Being dense – one form of white privilege.
The expression "white privilege" is becoming more familiar. More whites are beginning to understand that the price they pay for living in this society and benefiting where the system works well is very different from the price paid by persons of color. Here are some obvious examples: no one locks their car when they see me coming up the sidewalk. I am not very likely to be stopped by police and interrogated about who I am or what I am doing here when I walk down the street to say hello to a neighbor. For me, the police are likely to offer support and protection. A black man walking down the sidewalk will often hear of the lock click in the car occupied by whites. The police will stop them and want to know who they are and what they are doing here in their own neighborhood. If they were walking down the street in my neighborhood, which is mostly white, it is even more likely that they be stopped. A large majority of victims of police shootings are black, the majority young black men.
In these and many other ways whites are privileged in this society. They do not bear the burdens borne by persons of color. One form of white privilege that does not receive enough attention is the privilege of not knowing what it is like to live in the United States as a black person and, another large privilege, not having to think about that.
This reminder was brought home to me by a story in the Sunday paper. For 50 years an organization called METCO has bussed students, exclusively students of color, from Boston to some of these suburban schools in towns like Sudbury or Swampscott. The newspaper article detailed how some of the black students are victims of open racist attacks. What is worse for them, there are hardly any black teachers or other role models in these suburban schools. The people from whom they are to receive the exceptional education not available for them where they live are all white. It is difficult for them to learn to think of themselves as knowledgeable and exceptionally capable young black men and women when the only capable people they meet in school are largely white.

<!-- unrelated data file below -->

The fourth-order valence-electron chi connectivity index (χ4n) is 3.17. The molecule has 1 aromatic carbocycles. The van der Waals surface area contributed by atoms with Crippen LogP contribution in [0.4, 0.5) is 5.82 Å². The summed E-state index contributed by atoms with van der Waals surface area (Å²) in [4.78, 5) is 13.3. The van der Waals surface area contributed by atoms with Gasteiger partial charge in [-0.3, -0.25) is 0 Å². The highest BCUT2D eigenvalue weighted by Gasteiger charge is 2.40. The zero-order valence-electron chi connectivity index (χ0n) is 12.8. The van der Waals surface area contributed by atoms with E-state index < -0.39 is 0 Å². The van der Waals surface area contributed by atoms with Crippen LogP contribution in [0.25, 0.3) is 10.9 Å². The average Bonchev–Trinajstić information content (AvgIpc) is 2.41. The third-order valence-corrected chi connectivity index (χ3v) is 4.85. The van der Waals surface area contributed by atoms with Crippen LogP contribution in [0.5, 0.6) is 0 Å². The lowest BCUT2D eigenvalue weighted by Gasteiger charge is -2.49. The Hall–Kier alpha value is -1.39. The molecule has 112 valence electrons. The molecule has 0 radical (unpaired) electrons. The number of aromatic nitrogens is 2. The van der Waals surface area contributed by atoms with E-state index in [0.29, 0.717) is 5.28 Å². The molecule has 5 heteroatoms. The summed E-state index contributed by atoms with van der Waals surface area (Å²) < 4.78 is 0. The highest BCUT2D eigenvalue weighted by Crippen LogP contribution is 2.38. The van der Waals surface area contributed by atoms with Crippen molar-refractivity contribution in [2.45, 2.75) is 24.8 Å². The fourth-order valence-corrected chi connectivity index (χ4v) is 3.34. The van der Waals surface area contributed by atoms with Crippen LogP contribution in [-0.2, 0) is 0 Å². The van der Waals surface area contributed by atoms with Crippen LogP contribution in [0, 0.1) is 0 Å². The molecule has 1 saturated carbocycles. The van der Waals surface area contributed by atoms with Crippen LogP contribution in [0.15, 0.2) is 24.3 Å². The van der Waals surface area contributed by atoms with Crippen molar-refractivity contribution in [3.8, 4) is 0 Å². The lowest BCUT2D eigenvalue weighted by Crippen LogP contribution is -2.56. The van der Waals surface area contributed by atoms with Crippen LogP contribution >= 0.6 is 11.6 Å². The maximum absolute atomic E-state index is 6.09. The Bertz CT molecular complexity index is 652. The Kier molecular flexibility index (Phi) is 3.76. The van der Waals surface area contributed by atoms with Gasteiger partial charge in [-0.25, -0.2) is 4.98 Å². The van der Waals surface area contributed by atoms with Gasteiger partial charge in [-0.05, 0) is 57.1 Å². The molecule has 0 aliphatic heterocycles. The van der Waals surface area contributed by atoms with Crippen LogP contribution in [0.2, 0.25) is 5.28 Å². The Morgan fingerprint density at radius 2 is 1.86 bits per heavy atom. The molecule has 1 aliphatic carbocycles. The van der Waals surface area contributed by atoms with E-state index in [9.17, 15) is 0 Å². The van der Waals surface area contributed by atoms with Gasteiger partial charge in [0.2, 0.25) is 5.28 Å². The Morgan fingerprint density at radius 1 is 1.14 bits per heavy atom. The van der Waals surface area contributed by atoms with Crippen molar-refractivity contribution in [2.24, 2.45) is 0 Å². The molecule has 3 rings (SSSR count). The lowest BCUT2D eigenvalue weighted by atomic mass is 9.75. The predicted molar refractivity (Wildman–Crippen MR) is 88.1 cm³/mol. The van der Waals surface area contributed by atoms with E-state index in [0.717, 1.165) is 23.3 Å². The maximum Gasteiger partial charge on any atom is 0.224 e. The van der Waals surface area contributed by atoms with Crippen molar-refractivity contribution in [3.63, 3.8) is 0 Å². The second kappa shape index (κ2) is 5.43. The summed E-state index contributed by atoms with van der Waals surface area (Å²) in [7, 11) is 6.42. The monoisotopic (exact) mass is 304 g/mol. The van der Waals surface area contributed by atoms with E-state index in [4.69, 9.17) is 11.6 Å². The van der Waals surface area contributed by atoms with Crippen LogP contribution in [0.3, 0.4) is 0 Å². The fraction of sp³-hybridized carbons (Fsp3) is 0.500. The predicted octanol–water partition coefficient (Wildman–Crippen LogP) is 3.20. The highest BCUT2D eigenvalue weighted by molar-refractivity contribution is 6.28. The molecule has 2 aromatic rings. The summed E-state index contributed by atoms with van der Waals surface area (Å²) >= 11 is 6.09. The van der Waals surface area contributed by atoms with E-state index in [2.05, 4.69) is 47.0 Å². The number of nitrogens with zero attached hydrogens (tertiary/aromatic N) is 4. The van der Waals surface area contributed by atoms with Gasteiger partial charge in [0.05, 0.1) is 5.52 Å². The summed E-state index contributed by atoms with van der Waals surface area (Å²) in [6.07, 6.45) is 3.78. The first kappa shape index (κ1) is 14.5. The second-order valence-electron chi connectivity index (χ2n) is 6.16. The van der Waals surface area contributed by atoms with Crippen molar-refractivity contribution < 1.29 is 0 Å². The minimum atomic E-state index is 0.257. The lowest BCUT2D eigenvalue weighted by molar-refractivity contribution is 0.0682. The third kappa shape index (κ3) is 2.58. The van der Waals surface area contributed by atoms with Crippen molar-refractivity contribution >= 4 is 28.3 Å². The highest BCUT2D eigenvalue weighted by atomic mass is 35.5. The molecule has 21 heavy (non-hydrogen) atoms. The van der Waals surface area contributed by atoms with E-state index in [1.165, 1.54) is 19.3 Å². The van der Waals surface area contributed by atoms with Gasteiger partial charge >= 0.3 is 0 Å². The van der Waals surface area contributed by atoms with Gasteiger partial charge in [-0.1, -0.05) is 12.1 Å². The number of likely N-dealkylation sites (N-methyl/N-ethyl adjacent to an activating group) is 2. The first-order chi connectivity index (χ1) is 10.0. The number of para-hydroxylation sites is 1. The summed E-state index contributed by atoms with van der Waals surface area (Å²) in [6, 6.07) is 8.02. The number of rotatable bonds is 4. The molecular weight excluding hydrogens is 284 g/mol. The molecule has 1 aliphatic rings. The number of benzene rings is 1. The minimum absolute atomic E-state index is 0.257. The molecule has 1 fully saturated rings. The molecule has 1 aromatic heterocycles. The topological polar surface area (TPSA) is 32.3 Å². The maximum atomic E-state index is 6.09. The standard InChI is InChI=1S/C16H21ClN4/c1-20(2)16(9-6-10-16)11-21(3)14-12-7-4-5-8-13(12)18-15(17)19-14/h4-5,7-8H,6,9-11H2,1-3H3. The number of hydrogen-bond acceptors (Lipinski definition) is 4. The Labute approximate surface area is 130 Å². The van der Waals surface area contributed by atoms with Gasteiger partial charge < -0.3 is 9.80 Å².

I read this and think, yes that is a real problem. Maybe the school systems in Sudbury and Swampscott and other suburban towns must make a special effort to hire African-American teachers or counselors or someone who can present an image of African-American excellence to the students.
It took me quite a while before I realized that METCO and its project raise serious questions for the white parents in the suburbs and the politicians and leaders in Boston and the surrounding towns.
Once you think of them, the questions are obvious: why is it that African-American students in Boston – and the same is of course true of many white students in the city – need to be bused to get a decent education? Is not every child entitled to a high-class education and to the opportunity to learn as much as they are capable of learning?
How is it that the children in Sudbury and Swampscott get a good education that takes them on to good colleges and jobs that provide a good income and in many cases political power, while children in Boston proper may have to go to private schools at considerable expense to receive a comparable education?
Our very different, locally financed and run school systems are an important factor in stratifying the society of adults. By giving poor education to some children we set them up to do menial or manual work that pays modestly and leaves them in the shadows politically.
By being born in the suburbs of parents affluent enough to afford housing there, suburban children are selected when they enter preschool at 3 or 4 years old to get good educations, go to good colleges and become makers and shakers.
The life trajectories we map out for children have little to do with ability and everything to do with geography. They have everything to do with inequality which we not only tolerate but support actively by putting up with unequal educational opportunities for rich and poor, for white and black.
So much for equal opportunity.
A lesson whites have to learn from this example is that we are too ready to accept the inequalities that exist. We do not question why it is that a black student has a much harder time to get a good education than a white student.
We must learn to be much more alert to the inequalities that exist and are perpetuated virtually without criticism if we ever hope to create a society that seriously struggles against inequality. In our society our leaders mouthe condemnations of inequality and, having done that, continue to support the status quo.
The willingness of whites to overlook the daily inequalities of Blacks supports the unwillingness of the powerful to make change. In other words, white behavior, as usual, continues to support and maintain white privilege.